Marc Morgans guitar amp set up by Guy Sternberg Musicman 210 HD one thirty with Neumann M49 and Beyerdynamic M160 microphones LowSwing studio Berlin 2011 01 22 14 44 091

Most engineers and producers, to allow themselves more options at the mixing stage, record guitars (electric ones in particular) with two or more microphones placed at a different distance from the sound source. Shoegazer bands are particularly famous for using this technique, which indeed can help give the guitar a more roomy and open sound (if the mics are spread across the stereo field), but can also be problematic, because of a little mysterious word called “phase”.

We are about to walk you through a quick and easy experiment you can try at home that will open your eyes about how important phase is!

1. Place two mics in front of your amp: one very close to the cone and another one about 2 feet away.
2. Record an electric guitar part, preferably distorted chords or power chords.
3. After you record, change the two tracks’ settings so that they have roughly the same volume and position them both in the center of the stereo field so that you get a perfectly mono sound.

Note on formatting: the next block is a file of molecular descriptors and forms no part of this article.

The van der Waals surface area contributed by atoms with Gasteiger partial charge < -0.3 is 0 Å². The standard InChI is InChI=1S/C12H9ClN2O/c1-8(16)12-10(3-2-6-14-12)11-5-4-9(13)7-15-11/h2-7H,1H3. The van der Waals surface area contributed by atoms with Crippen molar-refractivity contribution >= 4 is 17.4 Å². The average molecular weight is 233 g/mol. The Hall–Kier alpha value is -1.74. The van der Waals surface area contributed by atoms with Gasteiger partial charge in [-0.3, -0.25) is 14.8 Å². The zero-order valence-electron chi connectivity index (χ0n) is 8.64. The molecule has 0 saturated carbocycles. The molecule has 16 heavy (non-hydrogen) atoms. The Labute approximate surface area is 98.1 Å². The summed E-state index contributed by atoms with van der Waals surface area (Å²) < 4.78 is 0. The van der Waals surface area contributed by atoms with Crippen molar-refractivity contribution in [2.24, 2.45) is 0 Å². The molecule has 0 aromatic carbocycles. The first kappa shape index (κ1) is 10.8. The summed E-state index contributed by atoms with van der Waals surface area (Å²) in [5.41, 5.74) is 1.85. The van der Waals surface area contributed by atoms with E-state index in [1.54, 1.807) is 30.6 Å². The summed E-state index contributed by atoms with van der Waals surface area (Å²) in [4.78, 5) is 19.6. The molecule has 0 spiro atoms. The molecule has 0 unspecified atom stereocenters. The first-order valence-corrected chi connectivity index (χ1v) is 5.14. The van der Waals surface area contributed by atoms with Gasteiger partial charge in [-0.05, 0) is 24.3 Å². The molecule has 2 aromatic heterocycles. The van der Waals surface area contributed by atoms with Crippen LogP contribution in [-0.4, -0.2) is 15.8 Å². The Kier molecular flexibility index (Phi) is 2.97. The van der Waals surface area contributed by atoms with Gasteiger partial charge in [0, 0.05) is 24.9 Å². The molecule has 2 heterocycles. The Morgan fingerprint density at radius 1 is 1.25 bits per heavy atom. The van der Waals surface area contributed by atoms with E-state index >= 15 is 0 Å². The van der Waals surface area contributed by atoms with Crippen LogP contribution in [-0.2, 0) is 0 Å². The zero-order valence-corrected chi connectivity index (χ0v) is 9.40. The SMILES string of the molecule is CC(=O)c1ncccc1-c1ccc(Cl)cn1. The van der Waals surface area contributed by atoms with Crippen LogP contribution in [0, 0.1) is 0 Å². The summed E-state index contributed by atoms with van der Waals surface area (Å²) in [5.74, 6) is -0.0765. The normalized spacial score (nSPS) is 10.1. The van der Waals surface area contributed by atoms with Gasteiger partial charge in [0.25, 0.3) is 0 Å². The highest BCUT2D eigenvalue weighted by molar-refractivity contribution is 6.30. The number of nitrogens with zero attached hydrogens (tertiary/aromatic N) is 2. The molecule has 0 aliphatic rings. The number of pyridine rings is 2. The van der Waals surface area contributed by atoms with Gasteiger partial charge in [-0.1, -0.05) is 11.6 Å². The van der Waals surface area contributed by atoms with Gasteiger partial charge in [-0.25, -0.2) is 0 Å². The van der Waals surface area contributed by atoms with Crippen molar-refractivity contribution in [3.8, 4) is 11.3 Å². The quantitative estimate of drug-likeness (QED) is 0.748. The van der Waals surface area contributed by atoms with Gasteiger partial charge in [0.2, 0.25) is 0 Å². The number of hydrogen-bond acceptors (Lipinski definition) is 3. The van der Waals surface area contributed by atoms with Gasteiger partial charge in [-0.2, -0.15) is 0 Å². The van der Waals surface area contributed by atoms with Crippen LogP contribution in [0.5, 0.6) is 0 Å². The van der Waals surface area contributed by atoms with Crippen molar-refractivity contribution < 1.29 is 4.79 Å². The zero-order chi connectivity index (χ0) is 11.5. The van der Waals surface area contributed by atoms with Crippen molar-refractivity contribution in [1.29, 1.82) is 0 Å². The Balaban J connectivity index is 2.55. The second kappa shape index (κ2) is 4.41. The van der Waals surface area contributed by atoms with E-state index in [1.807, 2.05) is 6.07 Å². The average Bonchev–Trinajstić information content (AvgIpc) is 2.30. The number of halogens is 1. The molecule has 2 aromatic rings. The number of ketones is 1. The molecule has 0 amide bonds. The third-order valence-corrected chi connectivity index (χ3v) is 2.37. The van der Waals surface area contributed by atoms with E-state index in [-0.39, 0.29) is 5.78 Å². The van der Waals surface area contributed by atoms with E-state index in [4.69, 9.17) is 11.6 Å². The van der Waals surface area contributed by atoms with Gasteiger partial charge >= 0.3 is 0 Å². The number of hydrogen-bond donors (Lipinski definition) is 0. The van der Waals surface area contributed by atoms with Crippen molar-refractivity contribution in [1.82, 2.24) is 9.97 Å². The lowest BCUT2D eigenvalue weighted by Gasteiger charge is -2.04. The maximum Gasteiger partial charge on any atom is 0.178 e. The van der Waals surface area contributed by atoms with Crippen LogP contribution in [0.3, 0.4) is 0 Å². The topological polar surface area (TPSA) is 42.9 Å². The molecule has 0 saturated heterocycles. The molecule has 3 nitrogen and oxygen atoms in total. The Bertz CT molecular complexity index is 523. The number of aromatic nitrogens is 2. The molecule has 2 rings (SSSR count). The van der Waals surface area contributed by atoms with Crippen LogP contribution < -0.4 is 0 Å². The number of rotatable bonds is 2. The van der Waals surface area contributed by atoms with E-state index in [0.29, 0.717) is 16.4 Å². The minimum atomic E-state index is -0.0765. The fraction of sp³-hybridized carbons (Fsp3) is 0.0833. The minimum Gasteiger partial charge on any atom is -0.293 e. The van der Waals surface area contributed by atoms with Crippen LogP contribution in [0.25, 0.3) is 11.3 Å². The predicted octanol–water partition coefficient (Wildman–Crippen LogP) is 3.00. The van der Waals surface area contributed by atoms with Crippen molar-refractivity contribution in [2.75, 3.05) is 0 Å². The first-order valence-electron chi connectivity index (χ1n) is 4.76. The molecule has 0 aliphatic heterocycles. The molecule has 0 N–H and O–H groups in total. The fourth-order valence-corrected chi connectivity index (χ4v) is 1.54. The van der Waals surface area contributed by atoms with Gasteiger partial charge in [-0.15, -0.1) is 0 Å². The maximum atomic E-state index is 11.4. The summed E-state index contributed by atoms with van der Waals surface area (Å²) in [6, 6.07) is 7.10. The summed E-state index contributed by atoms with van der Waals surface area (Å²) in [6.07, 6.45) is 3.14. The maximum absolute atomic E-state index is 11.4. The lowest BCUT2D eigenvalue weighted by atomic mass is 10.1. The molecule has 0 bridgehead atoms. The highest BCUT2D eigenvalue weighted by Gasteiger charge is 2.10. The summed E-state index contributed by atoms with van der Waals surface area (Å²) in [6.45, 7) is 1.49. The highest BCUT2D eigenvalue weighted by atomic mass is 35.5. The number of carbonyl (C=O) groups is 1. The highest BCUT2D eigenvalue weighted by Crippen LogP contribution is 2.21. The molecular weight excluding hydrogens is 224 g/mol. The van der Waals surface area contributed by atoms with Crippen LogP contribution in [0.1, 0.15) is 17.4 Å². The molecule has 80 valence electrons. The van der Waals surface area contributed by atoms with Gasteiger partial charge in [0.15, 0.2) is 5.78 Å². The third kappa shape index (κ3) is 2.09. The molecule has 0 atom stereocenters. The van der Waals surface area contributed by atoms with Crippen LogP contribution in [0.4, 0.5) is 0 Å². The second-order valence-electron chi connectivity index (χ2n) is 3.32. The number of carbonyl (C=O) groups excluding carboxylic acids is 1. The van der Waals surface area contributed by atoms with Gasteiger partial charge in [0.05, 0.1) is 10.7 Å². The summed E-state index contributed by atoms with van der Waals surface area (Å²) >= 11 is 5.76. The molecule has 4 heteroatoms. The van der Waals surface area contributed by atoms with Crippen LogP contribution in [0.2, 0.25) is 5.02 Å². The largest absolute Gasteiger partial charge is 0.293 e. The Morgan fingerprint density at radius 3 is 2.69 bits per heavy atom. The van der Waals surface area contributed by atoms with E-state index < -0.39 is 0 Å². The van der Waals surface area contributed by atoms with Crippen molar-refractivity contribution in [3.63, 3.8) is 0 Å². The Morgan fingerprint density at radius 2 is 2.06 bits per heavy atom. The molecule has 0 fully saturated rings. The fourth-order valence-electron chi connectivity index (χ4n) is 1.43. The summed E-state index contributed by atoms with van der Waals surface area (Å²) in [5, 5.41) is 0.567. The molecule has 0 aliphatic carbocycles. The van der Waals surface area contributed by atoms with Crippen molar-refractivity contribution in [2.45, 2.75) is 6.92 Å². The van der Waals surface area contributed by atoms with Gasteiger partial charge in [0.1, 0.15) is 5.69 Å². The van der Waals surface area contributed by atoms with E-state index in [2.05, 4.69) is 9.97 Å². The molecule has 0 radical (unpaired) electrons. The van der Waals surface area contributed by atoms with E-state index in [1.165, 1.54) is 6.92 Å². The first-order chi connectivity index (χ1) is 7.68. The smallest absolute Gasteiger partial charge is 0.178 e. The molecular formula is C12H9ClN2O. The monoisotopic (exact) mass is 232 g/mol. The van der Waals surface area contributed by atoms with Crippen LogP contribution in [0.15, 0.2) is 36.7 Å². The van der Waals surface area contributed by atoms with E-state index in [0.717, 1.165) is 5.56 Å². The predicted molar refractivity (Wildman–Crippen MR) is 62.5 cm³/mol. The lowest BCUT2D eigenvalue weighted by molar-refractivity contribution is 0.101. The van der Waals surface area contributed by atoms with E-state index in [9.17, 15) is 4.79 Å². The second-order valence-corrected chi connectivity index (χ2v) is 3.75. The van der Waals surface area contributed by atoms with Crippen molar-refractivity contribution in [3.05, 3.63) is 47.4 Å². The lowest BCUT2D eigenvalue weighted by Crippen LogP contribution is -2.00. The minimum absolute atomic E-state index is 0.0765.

4. Now insert a short delay plug-in on the track of the closest mic,
5. Play the two tracks back together in a loop with the delay set at 0 ms (no delay) and every few seconds increase it 5 milliseconds at a time.
6. If you have a “phase reverse” button in your DAW, experiment with that as well.

You will notice that every time you change the delay the guitar tone you get will be slightly different. Reversing the phase might have even more drastic results. That is what “phase” does to your recorded guitar sound – or any other sound source for that matter. And that delay trick is used by many producers to get the right tone from a combination of mic sources.